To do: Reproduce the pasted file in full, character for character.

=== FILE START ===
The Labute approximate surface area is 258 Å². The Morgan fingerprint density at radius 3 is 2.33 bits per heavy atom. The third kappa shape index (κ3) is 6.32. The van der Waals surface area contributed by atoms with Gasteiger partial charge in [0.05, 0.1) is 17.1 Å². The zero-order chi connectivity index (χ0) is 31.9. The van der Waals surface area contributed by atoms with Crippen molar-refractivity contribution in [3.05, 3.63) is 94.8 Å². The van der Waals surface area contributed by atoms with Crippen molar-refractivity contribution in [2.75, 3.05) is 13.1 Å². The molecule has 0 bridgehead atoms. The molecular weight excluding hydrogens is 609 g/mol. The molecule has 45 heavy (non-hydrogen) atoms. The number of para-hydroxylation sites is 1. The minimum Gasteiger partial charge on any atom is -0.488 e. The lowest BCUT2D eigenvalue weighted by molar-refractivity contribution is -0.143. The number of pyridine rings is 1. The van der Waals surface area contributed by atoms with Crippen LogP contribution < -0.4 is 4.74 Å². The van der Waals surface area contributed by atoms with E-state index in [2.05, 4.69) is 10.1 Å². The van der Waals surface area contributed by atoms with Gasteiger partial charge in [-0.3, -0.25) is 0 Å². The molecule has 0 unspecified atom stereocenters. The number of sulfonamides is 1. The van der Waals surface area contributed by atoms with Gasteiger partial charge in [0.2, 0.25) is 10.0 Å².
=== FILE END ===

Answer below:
The Labute approximate surface area is 258 Å². The Morgan fingerprint density at radius 3 is 2.33 bits per heavy atom. The third kappa shape index (κ3) is 6.32. The van der Waals surface area contributed by atoms with Gasteiger partial charge in [0.05, 0.1) is 17.1 Å². The zero-order chi connectivity index (χ0) is 31.9. The van der Waals surface area contributed by atoms with Crippen molar-refractivity contribution in [3.05, 3.63) is 94.8 Å². The van der Waals surface area contributed by atoms with Crippen molar-refractivity contribution in [2.75, 3.05) is 13.1 Å². The molecule has 0 bridgehead atoms. The molecular weight excluding hydrogens is 609 g/mol. The molecule has 45 heavy (non-hydrogen) atoms. The number of para-hydroxylation sites is 1. The minimum Gasteiger partial charge on any atom is -0.488 e. The lowest BCUT2D eigenvalue weighted by molar-refractivity contribution is -0.143. The number of pyridine rings is 1. The van der Waals surface area contributed by atoms with Crippen LogP contribution < -0.4 is 4.74 Å². The van der Waals surface area contributed by atoms with E-state index in [2.05, 4.69) is 10.1 Å². The van der Waals surface area contributed by atoms with Gasteiger partial charge in [-0.3, -0.25) is 0 Å². The molecule has 0 unspecified atom stereocenters. The number of sulfonamides is 1. The van der Waals surface area contributed by atoms with Gasteiger partial charge in [0.2, 0.25) is 10.0 Å².